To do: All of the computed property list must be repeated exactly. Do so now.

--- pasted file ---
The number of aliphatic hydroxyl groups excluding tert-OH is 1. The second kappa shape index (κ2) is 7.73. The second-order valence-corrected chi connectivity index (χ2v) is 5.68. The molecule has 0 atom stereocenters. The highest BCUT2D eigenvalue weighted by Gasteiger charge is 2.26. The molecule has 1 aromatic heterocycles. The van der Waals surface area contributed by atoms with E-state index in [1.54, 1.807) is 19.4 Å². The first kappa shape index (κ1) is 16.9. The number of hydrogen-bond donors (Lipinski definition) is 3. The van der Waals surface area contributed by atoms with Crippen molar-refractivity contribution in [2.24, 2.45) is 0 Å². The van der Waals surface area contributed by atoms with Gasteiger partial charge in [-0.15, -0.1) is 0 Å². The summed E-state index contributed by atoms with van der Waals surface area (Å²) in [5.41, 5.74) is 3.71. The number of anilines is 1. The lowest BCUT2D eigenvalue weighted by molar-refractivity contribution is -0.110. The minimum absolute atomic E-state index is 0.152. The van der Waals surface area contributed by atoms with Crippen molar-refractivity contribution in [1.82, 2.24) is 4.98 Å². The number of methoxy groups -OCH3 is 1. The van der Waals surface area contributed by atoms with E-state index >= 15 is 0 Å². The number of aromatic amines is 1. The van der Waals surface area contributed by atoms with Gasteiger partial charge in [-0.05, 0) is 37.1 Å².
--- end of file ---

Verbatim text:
The number of aliphatic hydroxyl groups excluding tert-OH is 1. The second kappa shape index (κ2) is 7.73. The second-order valence-corrected chi connectivity index (χ2v) is 5.68. The molecule has 0 atom stereocenters. The highest BCUT2D eigenvalue weighted by Gasteiger charge is 2.26. The molecule has 1 aromatic heterocycles. The van der Waals surface area contributed by atoms with E-state index in [1.54, 1.807) is 19.4 Å². The first kappa shape index (κ1) is 16.9. The number of hydrogen-bond donors (Lipinski definition) is 3. The van der Waals surface area contributed by atoms with Crippen molar-refractivity contribution in [2.24, 2.45) is 0 Å². The van der Waals surface area contributed by atoms with Gasteiger partial charge in [-0.15, -0.1) is 0 Å². The summed E-state index contributed by atoms with van der Waals surface area (Å²) in [5.41, 5.74) is 3.71. The number of anilines is 1. The lowest BCUT2D eigenvalue weighted by molar-refractivity contribution is -0.110. The minimum absolute atomic E-state index is 0.152. The van der Waals surface area contributed by atoms with Crippen molar-refractivity contribution in [1.82, 2.24) is 4.98 Å². The number of methoxy groups -OCH3 is 1. The van der Waals surface area contributed by atoms with E-state index >= 15 is 0 Å². The number of aromatic amines is 1. The van der Waals surface area contributed by atoms with Gasteiger partial charge in [-0.05, 0) is 37.1 Å².